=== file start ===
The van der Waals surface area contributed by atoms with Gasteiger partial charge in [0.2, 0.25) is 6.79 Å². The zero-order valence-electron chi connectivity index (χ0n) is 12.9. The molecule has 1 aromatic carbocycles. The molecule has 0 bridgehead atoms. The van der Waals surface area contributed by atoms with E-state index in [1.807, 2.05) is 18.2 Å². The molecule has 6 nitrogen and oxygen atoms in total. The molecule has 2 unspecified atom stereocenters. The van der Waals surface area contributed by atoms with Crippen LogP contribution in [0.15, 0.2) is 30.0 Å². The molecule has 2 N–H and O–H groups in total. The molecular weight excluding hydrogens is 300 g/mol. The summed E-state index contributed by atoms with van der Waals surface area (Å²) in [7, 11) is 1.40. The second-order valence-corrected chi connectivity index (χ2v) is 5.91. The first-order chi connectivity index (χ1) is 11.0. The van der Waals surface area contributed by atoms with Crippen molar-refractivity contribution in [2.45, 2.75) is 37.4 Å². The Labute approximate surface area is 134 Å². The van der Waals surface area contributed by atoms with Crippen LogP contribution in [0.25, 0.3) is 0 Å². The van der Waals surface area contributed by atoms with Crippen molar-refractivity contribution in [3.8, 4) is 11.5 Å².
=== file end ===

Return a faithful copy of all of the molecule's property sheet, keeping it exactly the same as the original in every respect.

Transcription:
The van der Waals surface area contributed by atoms with Gasteiger partial charge in [0.2, 0.25) is 6.79 Å². The zero-order valence-electron chi connectivity index (χ0n) is 12.9. The molecule has 1 aromatic carbocycles. The molecule has 0 bridgehead atoms. The van der Waals surface area contributed by atoms with E-state index in [1.807, 2.05) is 18.2 Å². The molecule has 6 nitrogen and oxygen atoms in total. The molecule has 2 unspecified atom stereocenters. The van der Waals surface area contributed by atoms with Crippen LogP contribution in [0.15, 0.2) is 30.0 Å². The molecule has 2 N–H and O–H groups in total. The molecular weight excluding hydrogens is 300 g/mol. The summed E-state index contributed by atoms with van der Waals surface area (Å²) in [7, 11) is 1.40. The second-order valence-corrected chi connectivity index (χ2v) is 5.91. The first-order chi connectivity index (χ1) is 11.0. The van der Waals surface area contributed by atoms with Crippen molar-refractivity contribution in [2.45, 2.75) is 37.4 Å². The Labute approximate surface area is 134 Å². The van der Waals surface area contributed by atoms with Crippen LogP contribution in [0.25, 0.3) is 0 Å². The van der Waals surface area contributed by atoms with Crippen molar-refractivity contribution in [3.8, 4) is 11.5 Å².